Thursday, January 3, 2013

Punching above their weight

Crab spiders (Thomisidae) are ambush hunters, spending most of their time waiting motionless for invertebrate prey to come within reach. When they do strike, they simply grasp their prey with their front two pairs of legs and pull it toward their fangs. Their venom appears to be very fast acting as they have the ability to subdue animals many times their own weight and do so quickly with a minimum of fuss. While filming crab spiders in Costa Rica in 2011 we shot multiple sequences with of them capturing beetles. Each time the beetle were captured they would shudder and die within seconds. Given that these spiders are often much smaller than their prey, and do not use silk to assist them, having a venom which if fast acting is a necessity.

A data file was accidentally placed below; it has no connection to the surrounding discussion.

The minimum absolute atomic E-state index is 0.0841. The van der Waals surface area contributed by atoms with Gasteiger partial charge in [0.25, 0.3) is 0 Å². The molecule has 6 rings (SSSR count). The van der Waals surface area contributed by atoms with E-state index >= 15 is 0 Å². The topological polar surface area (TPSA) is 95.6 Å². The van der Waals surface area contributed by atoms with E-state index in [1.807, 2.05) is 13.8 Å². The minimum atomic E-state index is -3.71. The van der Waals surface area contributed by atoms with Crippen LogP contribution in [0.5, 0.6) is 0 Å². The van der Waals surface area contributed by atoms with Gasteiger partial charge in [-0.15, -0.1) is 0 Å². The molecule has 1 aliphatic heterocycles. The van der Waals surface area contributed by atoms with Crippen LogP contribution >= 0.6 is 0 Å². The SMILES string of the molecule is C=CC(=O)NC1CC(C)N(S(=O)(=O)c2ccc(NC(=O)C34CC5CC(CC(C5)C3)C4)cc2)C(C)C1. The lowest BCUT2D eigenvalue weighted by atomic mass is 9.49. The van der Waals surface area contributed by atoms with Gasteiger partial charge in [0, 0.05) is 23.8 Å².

This tiny crab spider (possibly a juvenile Thomisus spectabilis) was photographed last night in our yard. It has captured a much larger katydid (Caedicia sp.)

A cryptic crab spider (Stephanopis sp.) at Cape Tribulation with large prey – this time a Phricta spinosa nymph.

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